12 Jun Skills Development for People with Learning Disabilities in the Workplace
People with learning disabilities are often stigmatised, labelled as “slow” or “lazy”, or just simply forgotten and ignored in the workplace. Many adults with learning disabilities were never diagnosed and would often struggle with “traditional” classroom-based workplace training, that is simply not appropriate for them. This results in missed opportunities for learning and skill developments in the workplace. It does not need to be like this. All it takes is an understanding of the strengths and weaknesses of the individual with learning disabilities and build on those strengths.
To give an example of how we worked with an organisation to successfully integrate a person with learning disabilities into the work place, let’s start with a bit of background information. This multinational manufacturing company, based in the US but with a major manufacturing and testing site in the UK, was going through a restructuring plan to reduce costs. While this was taking place, Paul, while physically able, but with no reading or writing skills, was largely forgotten, being consigned for years to work in the warehouse. The restructuring naturally resulted in job losses and no department was safe. However, HR and other mid-management level felt a great deal of empathy towards Paul and fought the restructuring process to save his job. They couldn’t save his original job, but decided to redeploy him to manage the cleaning of the site.
This kind act by the management not only saved the company money by returning the cleaning inhouse (by cancelling the external cleaning contract), but also saved Paul from certain unemployment. The sting in the tail was now how does the company retrain and redeploy Paul to take over full time the job of many part time people, all within a short time of 30 days? This is where we were asked to intervene. We visited the site and spent a few hours assessing the cleaning requirements (how to clean, what to clean and when to clean) for the entire site. Once that was done, we assembled a training and deployment plan with the company. Because of Paul’s learning disabilities, we felt that a completely hands-on approach to training would work best for him. We therefore spent the entire training session out of the classroom and taught him by visiting the areas he would have to clean, in the order it should be done in. In each area we taught him using the equipment he would be using, showing him the techniques and safety points at each stage. Assessment of his newly acquired skills was conducted as informally as possible to reduce anxiety.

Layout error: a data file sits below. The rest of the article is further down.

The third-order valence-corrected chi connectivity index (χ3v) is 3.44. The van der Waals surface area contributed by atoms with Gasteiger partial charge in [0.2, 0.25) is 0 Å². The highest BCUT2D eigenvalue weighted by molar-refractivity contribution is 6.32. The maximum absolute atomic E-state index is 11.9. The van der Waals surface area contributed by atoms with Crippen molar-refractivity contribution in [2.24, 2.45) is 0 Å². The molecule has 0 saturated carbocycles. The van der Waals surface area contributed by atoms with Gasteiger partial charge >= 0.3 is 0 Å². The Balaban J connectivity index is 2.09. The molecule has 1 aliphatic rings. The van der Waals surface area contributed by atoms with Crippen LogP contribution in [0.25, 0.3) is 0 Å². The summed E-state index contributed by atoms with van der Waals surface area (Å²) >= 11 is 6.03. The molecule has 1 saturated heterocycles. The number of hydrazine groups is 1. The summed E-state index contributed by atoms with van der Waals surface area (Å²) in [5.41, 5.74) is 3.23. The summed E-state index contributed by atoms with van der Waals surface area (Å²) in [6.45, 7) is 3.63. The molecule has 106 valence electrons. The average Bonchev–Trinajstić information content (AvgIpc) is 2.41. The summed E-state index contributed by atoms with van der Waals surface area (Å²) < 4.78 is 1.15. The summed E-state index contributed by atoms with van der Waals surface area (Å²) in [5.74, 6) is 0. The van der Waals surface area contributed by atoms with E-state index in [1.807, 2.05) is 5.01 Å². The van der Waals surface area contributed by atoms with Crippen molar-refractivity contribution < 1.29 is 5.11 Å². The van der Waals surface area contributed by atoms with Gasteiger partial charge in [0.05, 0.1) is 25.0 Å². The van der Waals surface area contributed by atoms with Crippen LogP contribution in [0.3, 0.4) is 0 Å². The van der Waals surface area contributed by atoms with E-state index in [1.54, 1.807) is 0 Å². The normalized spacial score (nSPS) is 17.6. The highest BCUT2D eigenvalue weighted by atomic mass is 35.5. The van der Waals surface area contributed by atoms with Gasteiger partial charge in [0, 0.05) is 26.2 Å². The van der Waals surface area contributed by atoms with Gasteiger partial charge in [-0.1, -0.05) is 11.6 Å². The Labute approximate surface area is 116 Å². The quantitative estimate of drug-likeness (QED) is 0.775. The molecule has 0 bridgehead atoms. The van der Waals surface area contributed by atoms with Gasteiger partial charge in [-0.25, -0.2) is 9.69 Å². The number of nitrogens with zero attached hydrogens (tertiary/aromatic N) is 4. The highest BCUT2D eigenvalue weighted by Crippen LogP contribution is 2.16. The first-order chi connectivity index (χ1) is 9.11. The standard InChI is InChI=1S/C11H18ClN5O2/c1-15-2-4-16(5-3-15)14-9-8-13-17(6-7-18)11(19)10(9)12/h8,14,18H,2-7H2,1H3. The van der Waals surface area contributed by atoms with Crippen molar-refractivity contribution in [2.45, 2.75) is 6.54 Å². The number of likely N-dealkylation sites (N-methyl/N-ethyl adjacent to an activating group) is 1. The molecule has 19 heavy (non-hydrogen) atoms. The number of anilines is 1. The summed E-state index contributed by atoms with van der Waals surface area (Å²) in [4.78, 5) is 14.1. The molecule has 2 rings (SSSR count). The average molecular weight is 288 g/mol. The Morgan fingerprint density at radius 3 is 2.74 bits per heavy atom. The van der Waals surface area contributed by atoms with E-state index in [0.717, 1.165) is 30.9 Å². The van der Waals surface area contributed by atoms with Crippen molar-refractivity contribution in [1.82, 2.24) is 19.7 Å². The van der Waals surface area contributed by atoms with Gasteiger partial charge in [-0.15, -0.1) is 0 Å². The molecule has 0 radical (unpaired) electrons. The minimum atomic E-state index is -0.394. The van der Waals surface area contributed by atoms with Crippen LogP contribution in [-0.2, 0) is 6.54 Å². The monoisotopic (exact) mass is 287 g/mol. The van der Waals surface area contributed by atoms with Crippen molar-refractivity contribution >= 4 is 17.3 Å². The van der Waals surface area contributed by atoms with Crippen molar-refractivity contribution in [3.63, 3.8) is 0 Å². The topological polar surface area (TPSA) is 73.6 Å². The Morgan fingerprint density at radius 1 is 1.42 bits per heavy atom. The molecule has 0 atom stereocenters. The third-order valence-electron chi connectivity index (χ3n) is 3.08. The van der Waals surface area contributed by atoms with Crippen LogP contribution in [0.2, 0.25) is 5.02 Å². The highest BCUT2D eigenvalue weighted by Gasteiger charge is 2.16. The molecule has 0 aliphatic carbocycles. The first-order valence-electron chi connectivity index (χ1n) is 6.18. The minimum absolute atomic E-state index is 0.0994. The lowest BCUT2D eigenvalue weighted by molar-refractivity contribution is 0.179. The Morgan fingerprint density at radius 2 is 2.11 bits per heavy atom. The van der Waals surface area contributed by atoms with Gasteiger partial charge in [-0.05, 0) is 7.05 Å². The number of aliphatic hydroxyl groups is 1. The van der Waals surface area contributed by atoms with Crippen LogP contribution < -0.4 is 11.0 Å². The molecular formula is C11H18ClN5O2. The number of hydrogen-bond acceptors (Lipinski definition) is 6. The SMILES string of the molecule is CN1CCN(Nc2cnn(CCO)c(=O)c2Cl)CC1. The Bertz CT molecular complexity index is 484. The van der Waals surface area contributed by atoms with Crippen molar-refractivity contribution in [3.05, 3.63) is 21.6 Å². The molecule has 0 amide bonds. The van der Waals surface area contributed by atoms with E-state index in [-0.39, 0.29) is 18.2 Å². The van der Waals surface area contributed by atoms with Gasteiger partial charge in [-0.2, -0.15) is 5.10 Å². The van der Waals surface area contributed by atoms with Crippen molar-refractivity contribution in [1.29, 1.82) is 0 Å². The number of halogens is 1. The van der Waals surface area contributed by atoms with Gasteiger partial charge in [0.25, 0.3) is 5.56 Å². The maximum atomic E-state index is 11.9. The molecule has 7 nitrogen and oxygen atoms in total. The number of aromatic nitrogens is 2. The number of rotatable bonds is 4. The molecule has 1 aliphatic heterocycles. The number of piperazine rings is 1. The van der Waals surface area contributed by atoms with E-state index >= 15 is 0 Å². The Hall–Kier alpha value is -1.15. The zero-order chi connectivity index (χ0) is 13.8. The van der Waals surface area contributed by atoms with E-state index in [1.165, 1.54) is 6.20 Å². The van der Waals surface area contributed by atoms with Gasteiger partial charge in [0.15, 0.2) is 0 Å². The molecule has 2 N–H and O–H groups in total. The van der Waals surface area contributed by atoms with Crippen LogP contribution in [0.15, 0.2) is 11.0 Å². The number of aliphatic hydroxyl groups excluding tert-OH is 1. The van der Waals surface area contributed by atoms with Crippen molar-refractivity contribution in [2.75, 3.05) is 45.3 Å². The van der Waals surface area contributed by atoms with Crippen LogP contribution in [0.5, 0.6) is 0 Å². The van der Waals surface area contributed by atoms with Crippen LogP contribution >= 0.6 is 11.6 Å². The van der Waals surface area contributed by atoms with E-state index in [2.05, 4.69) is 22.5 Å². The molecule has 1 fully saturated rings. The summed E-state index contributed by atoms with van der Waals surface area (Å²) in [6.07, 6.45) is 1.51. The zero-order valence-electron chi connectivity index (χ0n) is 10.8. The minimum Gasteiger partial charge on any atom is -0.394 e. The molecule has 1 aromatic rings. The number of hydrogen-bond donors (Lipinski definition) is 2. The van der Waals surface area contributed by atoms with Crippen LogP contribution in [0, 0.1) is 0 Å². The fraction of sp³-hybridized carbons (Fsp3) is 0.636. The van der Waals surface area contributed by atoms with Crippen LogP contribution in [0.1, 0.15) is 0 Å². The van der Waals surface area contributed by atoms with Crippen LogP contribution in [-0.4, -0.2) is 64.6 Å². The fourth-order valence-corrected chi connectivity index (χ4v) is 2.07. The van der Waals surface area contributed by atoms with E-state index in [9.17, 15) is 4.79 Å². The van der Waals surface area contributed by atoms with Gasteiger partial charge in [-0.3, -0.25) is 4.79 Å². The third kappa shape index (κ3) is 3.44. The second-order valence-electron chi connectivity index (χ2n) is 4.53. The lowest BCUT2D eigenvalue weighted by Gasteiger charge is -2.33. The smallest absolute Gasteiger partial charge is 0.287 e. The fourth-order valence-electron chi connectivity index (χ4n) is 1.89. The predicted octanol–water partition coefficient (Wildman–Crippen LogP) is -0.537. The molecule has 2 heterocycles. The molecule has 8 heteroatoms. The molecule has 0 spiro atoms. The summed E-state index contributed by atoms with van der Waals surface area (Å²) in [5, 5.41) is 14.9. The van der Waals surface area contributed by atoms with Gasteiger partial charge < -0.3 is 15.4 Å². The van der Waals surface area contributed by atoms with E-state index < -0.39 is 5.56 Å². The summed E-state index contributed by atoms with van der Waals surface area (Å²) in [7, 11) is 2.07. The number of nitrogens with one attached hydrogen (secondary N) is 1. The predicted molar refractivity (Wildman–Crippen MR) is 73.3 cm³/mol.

The documentation was split between what was legally required by the company and what Paul needed to carry out his duties day after day. All the documentation Paul needed was written as simply as possible, replying on graphics where possible.